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Re: E4H and constructing DOMs

From: Mike Samuel <mikesamuel@gmail.com>
Date: Fri, 8 Mar 2013 20:40:31 -0500
Message-ID: <CACod6Gu3rqYt0gz0hL0JYYL4tGM-0=EYzZWRN5Jm0NMnOKxGDA@mail.gmail.com>
To: Bjoern Hoehrmann <derhoermi@gmx.net>
Cc: "public-script-coord@w3.org" <public-script-coord@w3.org>
2013/3/8 Bjoern Hoehrmann <derhoermi@gmx.net>:
> * Mike Samuel wrote:
>>I'm proposing a design that allows library authors (eventually grammar
>>maintainers) to write contextual auto-escaping systems instead of
>>requiring template system authors to write thousands of lines of AST
>>code that doesn't solve the problem because the DOM is wedded to
>>DOMstring for attribute values.
>
> I think it is critical that people are able to tell from looking at some
> code whether that code will perform as intended under all circumstances.
> Contextual auto-escaping systems do not seem to deliver that. Consider:
> On http://wiki.ecmascript.org/doku.php?id=harmony:quasis the example is
>
>   safehtml`<a href="${url}?q=${query}" ...
>
> which would generate with
>
>   url = "http://example.com/",
>   query = "Hello & Goodbye",
>
> the equivalent of
>
>   <a href="http://example.com/?q=Hello%20%26%20Goodbye" ...
>
> In other words, `safehtml` would implement some kind of "do what I mean"
> escaping system. I have no idea how `safehtml` would do that. The escape
> mode for the two variables is different, but based on what? Perhaps `=`
> causes the mode switch? Or maybe the `?` does? Perhaps the `?` does it
> only because `url` does not include a `?` itself? How can the `safehtml`
> tag know the `href` attribute attribute takes a URI to begin with? Is it
> based on the name `href`? Or maybe it knows the combination of `a` and
> `href`? So what if you have
>
>   safehtml`<a href="${url}?q=${query}" ...
>   safehtml`<x href="${url}?q=${query}" ...
>
> Same result? Might the result change over time, for instance, if "HTML"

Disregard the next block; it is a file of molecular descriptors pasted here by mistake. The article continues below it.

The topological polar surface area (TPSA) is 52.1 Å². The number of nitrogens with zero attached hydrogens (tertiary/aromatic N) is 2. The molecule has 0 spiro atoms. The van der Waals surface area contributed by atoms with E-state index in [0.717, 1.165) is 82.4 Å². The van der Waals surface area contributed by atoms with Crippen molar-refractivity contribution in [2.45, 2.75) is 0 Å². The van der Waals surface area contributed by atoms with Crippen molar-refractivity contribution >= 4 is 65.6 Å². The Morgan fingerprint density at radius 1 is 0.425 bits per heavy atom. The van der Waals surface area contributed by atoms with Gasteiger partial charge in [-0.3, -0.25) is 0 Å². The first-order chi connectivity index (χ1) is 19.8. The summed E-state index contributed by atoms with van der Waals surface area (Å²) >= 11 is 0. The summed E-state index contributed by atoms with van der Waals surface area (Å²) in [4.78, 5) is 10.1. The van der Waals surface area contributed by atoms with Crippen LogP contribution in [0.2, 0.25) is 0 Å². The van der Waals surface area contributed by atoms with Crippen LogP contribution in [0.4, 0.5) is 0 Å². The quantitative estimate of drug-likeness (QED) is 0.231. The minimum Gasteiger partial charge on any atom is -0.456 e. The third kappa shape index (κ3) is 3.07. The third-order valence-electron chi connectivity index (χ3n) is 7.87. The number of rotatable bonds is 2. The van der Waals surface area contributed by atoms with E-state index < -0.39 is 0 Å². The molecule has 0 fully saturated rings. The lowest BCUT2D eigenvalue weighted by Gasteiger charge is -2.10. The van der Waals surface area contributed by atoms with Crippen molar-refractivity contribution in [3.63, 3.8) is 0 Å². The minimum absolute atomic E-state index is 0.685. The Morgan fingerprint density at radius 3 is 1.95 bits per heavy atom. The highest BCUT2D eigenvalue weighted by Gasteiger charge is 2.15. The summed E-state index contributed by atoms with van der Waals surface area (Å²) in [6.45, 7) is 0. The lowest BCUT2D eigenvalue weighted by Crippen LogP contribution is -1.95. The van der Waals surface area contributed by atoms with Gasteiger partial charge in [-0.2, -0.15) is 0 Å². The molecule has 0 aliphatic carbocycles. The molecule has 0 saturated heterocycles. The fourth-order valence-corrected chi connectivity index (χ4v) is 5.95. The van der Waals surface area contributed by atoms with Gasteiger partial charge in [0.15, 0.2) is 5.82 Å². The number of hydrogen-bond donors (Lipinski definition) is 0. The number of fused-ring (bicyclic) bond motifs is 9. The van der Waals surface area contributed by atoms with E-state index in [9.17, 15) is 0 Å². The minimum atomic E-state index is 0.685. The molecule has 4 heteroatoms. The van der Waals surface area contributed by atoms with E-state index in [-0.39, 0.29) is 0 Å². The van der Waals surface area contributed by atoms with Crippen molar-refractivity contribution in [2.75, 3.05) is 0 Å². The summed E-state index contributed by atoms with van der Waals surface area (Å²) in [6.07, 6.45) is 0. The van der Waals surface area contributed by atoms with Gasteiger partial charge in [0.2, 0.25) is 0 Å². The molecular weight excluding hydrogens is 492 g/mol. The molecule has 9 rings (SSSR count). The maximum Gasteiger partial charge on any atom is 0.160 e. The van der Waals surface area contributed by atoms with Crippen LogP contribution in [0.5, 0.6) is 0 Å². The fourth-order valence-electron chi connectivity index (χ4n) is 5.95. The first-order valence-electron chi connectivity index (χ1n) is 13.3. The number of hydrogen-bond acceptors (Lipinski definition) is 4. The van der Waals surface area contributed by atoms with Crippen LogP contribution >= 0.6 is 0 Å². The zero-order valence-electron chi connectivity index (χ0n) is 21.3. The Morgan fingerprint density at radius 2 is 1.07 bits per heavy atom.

> adds an `x` element with a `href` attribute that is a URI, so right now
> I get different results, but when `safehtml` is updated this changes? If
> the browser implements `safehtml` but not `x` but I use a "polyfill" to
> add some fallback support for the element, ... then what happens? And if
> browsers have built-in support for `safehtml` and I also use ecmascript
> in the server side to generate code and also use `safehtml` there, can I
> rely on `safehtml` working the same, while still expecting `safehtml` to
> do what I mean?
>
> If the code was something like
>
>   safehtml`<a href="${url:literal}?q=${query:uri_escape}" ...
>   safehtml`<x href="${url:literal}?q=${query:uri_escape}" ...
>
> I could be reasonably confident that I understand what it does, I might
> think that `safehtml` implements some HTML-like language and understands
> that `"` characters in `${url:literal}` need to be replaced by &...; re-
> ferences, and I can see how a single organisation like Google might be
> able to address some of the problems I've mentioned through deployment
> and other policies, but in the end I cannot tell whether `safehtml` tem-
> plates actually produce "safe" and "correct" results, without a lot of
> external data.

> A year or two ago I learned that Yair Amit reported a XSS vulnerability
> on google.com to Google in 2005. That was quite interesting because I'd
> not known that when http://www.websitedev.de/temp/google-utf7-xss.txt I
> reported another XSS vulnerability on the same page a couple of weeks
> later (initially no character encoding declared, then encoding set to
> US-ASCII while echoing non-7-bit user input). I am still not sure what
> to make of that, but given people screwing up like that, this contextual
> auto-escaping idea seems to be aiming too high, outside tight organiza-
> tional boundaries.

We've got a decent amount of experience with converting projects to
this now (mostly within the boundaries of Google) and it hasn't led to
floods of confusing queries.  The URL example you gave does turn some
heads every once in a while and seems to be the most confusing of the
bunch, and I may have chosen wrong there.
Yes, it does key off "?" as it is a goal to protect CGI parameter
boundaries even though CGI parameter injection is probably
high-hanging fruit, but encoding "?" within a path or authority part
would not break the web.

Outside organizational boundaries, the go html/template module seems
to do what people want without causing too much confusion.  The most
frequently asked question seems to be how to embed IE conditional
compilation comments to conditionally include stylesheets, which is
something that would be even more difficult with an AST approach since
conditional compilation comments essentially fork the grammar.
Received on Saturday, 9 March 2013 01:41:03 UTC

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